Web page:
Airlines baulk at arrivals cap

Airlines may suspend services to Australia due to the plan to halve overseas arrivals from next week, with ticket prices surging as stranded citizens scramble to secure a seat home.

What we know:

  • National Cabinet on Friday cut the overseas arrivals cap from 6070 to 3035 a week from July 14;
  • Board of Airline Representatives of Australia boss Barry Abrams claims airlines were not consulted about the decision (The Guardian); 
  • “Many will be asking whether or not it makes more sense to suspend their passenger flights or just run cargo flights,” he said.
  • Abrams added that the idea that airlines were price gouging was “an insult”;
  • Federal Health Minister Greg Hunt warned airlines against seeking “commercial advantage from difficult circumstances” after ticket prices surged as much as $38,000 for a London to Sydney flight (SMH); 
  • The more than 35,000 Australians stranded overseas include 200 unaccompanied children stuck in India (NPR); 
  • UNSW Infectious Diseases doctor Greg Dore backed a home quarantine system for vaccinated Australians, with National Cabinet agreeing to test the idea (Nine). 

Sydney home alone

Sydney is the lone Australian city still in lockdown, with outbreaks across the country contained and restrictions easing over the weekend.

Australia registered 19 new locally acquired cases on Sunday, 16 of which were in NSW, two in Queensland and one in WA (

Just three of NSW’s cases had been in the community while infectious, with all others in isolation.

An aged care home in Sydney has been caught up in the outbreak, with three residents catching Covid-19 from an unvaccinated staff member (ABC).

The three elderly residents are fully vaccinated and experiencing no symptoms.

Only about one-third of the Baulkham Hills home staff have been vaccinated, however.


Climate challenges for power grid

The repair bill to fix a coalmine damaged by recent floods in Victoria will run into tens of millions of dollars, as energy systems around the world buckle under the strain of climate change.

What we know:

  • Flooding at Morwell River following catastrophic storms weeks ago caused cracks up to 200m long in a diversion around the Yallourn coalmine (The Age); 
  • Owner EnergyAustralia is investigating a longer-term fix to avoid the river collapsing, as it implements temporary measures to seal the cracks;
  • The company secured approval to release 232 megalitres of water into the Latrobe River as it restarts mining at the site;
  • EnergyAustralia has denied it plans to bring forward the 2028 closure date for Yallourn power station, which supplies up to 22% of Victoria’s energy needs;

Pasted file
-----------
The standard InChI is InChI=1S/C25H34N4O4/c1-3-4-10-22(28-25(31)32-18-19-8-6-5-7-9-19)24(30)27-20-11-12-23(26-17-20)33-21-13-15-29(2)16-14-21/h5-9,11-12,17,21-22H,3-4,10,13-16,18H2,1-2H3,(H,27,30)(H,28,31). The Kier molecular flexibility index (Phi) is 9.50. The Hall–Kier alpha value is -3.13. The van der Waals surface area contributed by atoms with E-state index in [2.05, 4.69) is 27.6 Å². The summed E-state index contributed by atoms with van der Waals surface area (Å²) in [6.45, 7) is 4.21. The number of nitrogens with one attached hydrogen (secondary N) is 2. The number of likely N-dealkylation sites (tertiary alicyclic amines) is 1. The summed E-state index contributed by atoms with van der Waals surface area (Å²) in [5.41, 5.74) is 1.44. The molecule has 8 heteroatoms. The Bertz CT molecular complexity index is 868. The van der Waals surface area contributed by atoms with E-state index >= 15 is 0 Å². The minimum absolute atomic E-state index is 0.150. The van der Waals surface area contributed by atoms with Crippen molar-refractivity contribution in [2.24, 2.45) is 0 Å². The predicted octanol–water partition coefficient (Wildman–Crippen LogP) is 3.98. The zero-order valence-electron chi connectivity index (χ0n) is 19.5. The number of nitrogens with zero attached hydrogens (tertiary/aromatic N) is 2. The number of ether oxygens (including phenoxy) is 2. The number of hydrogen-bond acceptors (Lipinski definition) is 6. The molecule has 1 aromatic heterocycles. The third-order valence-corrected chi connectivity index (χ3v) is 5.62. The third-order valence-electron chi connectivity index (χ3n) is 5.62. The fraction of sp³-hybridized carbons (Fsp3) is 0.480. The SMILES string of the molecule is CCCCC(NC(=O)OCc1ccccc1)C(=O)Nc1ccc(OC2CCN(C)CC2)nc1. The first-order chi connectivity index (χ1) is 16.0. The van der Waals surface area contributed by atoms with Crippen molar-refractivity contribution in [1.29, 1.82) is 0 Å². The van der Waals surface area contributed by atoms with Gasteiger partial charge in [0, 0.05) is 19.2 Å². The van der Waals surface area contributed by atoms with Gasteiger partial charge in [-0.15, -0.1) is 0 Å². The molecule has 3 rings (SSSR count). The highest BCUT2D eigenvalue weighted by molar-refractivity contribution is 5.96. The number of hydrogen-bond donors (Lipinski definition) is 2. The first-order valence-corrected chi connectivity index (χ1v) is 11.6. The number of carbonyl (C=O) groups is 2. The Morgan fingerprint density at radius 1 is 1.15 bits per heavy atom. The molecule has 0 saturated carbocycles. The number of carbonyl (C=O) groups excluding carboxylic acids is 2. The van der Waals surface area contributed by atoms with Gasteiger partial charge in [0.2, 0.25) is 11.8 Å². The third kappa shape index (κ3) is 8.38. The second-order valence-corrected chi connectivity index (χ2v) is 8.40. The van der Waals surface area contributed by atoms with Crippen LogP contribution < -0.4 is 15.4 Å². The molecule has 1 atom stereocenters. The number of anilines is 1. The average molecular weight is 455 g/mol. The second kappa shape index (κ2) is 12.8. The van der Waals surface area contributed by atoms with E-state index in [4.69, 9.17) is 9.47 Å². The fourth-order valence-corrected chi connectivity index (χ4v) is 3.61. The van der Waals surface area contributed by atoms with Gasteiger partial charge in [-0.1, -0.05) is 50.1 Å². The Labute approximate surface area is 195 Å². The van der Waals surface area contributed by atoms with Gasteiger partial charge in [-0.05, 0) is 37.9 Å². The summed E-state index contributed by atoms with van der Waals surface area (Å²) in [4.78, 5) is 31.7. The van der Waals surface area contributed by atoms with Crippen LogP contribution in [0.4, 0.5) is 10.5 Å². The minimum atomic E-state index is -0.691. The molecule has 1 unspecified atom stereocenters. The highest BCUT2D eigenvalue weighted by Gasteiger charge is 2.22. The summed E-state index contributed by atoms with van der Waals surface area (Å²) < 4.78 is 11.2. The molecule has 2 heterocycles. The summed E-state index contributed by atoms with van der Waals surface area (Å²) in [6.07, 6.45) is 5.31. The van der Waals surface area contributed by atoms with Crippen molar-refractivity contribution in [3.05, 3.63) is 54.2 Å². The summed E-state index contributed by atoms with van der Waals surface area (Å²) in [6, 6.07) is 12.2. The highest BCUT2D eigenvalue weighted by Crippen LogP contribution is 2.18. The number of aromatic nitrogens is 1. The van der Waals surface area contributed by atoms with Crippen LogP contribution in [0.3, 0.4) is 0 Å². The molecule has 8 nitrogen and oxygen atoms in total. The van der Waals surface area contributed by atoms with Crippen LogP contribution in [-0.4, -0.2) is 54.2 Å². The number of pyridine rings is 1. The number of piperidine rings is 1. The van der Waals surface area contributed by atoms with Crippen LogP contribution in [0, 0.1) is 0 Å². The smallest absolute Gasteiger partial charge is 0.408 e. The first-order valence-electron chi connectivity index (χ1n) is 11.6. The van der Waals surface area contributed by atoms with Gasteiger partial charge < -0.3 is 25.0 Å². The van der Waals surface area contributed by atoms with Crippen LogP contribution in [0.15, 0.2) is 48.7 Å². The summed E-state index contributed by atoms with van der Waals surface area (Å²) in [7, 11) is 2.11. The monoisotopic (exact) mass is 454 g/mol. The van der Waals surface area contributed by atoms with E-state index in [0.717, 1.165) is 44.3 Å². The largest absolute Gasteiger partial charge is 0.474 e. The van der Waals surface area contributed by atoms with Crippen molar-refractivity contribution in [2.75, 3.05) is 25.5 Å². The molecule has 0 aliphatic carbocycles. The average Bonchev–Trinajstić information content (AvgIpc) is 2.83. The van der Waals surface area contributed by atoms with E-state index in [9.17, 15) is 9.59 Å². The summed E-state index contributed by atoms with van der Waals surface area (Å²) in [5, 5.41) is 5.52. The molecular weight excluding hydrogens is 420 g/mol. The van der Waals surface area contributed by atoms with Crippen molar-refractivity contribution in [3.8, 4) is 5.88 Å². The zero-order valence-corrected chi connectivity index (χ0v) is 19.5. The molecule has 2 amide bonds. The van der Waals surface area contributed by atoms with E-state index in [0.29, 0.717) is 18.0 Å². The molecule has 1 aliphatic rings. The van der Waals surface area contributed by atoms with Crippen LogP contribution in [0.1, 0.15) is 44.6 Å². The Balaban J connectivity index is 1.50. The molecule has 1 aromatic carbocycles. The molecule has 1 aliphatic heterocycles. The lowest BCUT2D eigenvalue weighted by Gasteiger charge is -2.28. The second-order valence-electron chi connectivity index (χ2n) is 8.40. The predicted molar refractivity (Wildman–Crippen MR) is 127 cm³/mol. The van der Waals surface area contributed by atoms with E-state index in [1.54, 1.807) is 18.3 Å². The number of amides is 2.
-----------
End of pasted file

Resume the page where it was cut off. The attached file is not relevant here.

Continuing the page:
• The wild weather left hundreds of thousands of Victorians without power, with experts warning climate change is making such disruptions routine (The Conversation); 
  • It comes as an unprecedented heatwave in North America saw energy infrastructure buckle under the strain (Vox); 
  • In Portland, melted power cables shut down the city’s tram network;
  • In Brooklyn, dry ice was distributed so residents could stay cool after power outages left them without air conditioning. 

Tasmanian Labor leader resigns

David O’Byrne has resigned as leader of the Tasmanian Labor Party over sexual harassment allegations.

In a statement O’Byrne said the allegations would be addressed “through the confidential process initiated by the [Labor] state secretary” (ABC). 

The allegations were made by a former employee at the Liquor, Hospitality and Miscellaneous Union regarding incidents in 2007 and 2008.

The complainant alleged Byrne sent inappropriate text messages, twice kissed her without consent, and gave her a verbal warning regarding her performance when she asked him to stop.

O’Byrne had only secured the Labor leadership in June following the election defeat of his predecessor Rebecca White.


Push to connect with Country

A new campaign has marked the start of NAIDOC Week by urging Australians to get to know the traditional Country on which they live.

The Connect to Country campaign is encouraging non-Indigenous Australians to engage with local community and language groups, discover stories about their region, and learn how to acknowledge Country (SBS). 

Residents in NSW regions Brewarrina, Dubbo, Port Stephens and La Perouse will initially be targeted by Facebook’s location-specific technology with stories relating to their local Indigenous community.

More geographically targeted Indigenous storytelling is planned for coming months.

“Aboriginal and Torres Strait Islander people aren't one person and one race,” said organiser Brad Cooke. “One story doesn't reflect the whole country. That's what this website and this movement will show.”

This year’s NAIDOC Week, which runs from July 4-11, is centred around the theme “Heal Country!”, calling for greater protections for land, water and Aboriginal sacred sites.


A cloud of grief and bereavement is not compatible with fine dining and shopping for bespoke retail offerings.

Local councillor Harriet Price is dead against plans for a funeral home next door to a restaurant and shopping strip in eastern Sydney (SMH).


Postscript: Houston Comic Book Shop Sues Hotel For Negligence (In Graphic Novel Form)

When a Houston comic book shop sued the hotel next door for negligence, it did so in perhaps the most fitting way possible: with a 13-page graphic novel, officially filed in Harris County District Court ... alleging that the hotel allowed guests to throw “all manner of items” off of the building’s balconies, including plates, luggage racks and ladders — all of which caused damage to the shop’s roof (Houston Public Media).


Max Opray is Schwartz Media’s morning editor and a freelance writer.